By T. S. Atul Swaminathan
Students from various colleges, volunteers from Indian Coast Guard Region (East), Tree Foundation’s Sea Turtle Protection Force in association with South Asia’s Co-operative Environment Programme (SACEP), a United Nations Environment Programme, and Loyola College, came together to cleanup the Marina Beach to mark the ‘International Coastal Clean-up Day' on Sept. 15.
With trash bags in their hands, they removed wastes such as plastic bags, bottles, and other materials strewn on the seashore. The drive was flagged off by Chief Wildlife Warden of Tamil Nadu R. Gunasekaran, in the presence of Indian Coast Guard Region (East), Director Inspector General B.K. Loshali, Dr. H. Malleshappa, Director, Department of Environment, Government of Tamil Nadu, Australia’s Consul General in Chennai, David Holly, and Deputy Consul General Stuart Campbell.
Speaking on the occasion, Gunasekaran stressed on the need to keep the beaches clean.
“People should not litter garbage on the beach. They should ensure that beaches are kept neat and clean. An awareness has to be created among the public to avoid usage of plastic bags and about proper disposal of solid waste,” S. Regha, Assistant Professor, Department of Bio-Technology, and Co-ordinator of Nature Club, Kumararani Meena Muthiah College (KRMCC) of Arts and Science, said.
“I come to the beach every week. I find it so dirty. I wanted to join this clean-up drive and make a small difference', said S. Ashok, one of the volunteers. “Regular clean-ups should be organised to keep Chennai beaches free of trash. Dustbins should be placed at strategic locations, and signboards should be installed to warn public against throwing garbage on beach,” he added. P.K. Manivannan, a student says, “Students should be encouraged to take part in beach cleaning campaign, and know about the ill-effects of marine pollution. Plastic and other waste materials, when thrown into the marine ecosystem, gets absorbed into food webs, causing diseases, which is harmful to human beings as well as the entire food chain,” he said.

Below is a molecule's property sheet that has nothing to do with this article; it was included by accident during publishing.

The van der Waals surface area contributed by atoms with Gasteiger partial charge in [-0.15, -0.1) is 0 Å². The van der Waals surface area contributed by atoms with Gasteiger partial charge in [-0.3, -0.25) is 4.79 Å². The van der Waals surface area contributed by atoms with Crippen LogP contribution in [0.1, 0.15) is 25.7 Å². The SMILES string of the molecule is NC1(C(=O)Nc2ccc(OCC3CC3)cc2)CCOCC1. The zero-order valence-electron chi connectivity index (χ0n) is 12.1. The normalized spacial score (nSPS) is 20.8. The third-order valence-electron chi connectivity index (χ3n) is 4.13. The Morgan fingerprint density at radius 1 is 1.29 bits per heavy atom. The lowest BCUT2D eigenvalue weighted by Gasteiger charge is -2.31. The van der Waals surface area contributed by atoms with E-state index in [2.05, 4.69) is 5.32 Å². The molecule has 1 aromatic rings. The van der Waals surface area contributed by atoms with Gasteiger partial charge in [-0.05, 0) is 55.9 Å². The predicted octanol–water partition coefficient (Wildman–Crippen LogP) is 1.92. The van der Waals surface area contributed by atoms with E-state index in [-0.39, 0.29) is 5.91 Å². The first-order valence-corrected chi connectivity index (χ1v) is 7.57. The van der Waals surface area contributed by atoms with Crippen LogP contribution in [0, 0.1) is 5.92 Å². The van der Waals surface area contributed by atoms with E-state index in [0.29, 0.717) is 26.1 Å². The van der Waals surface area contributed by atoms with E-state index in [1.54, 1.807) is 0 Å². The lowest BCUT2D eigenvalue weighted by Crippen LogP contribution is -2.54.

Tree Foundation Chairperson, Dr. Supraja Dharini, said, “When a plastic bag floats on an ocean, it will look like a jellyfish to sea turtles and mammals. They can choke or starve to death with their stomachs filled with plastic. In order to spread awareness about the damage done by plastic to the marine wildlife and the environment, this clean-up is conducted each year.”
FLOAT FLAGGED OFF
A ‘Marine Life on Tour’ float was flagged off from Marina Beach, which drove down through Anna Salai, Raj Bhavan and East Coast Road to create awareness among the public about the threats to the marine ecosystem through pollution, sewage and garbage.
Every year on September 15, volunteers around the world take part in the world’s biggest coastal clean-up, known as the International Coastal Clean-up Day. The event has been held internationally each year for more than 20 years.
Since 1986, the International Coastal Clean-up (ICC) has included inland lakes, rivers, and streams in the clean-up, and nearly half a million people in more than 100 countries have participated in the clean-up.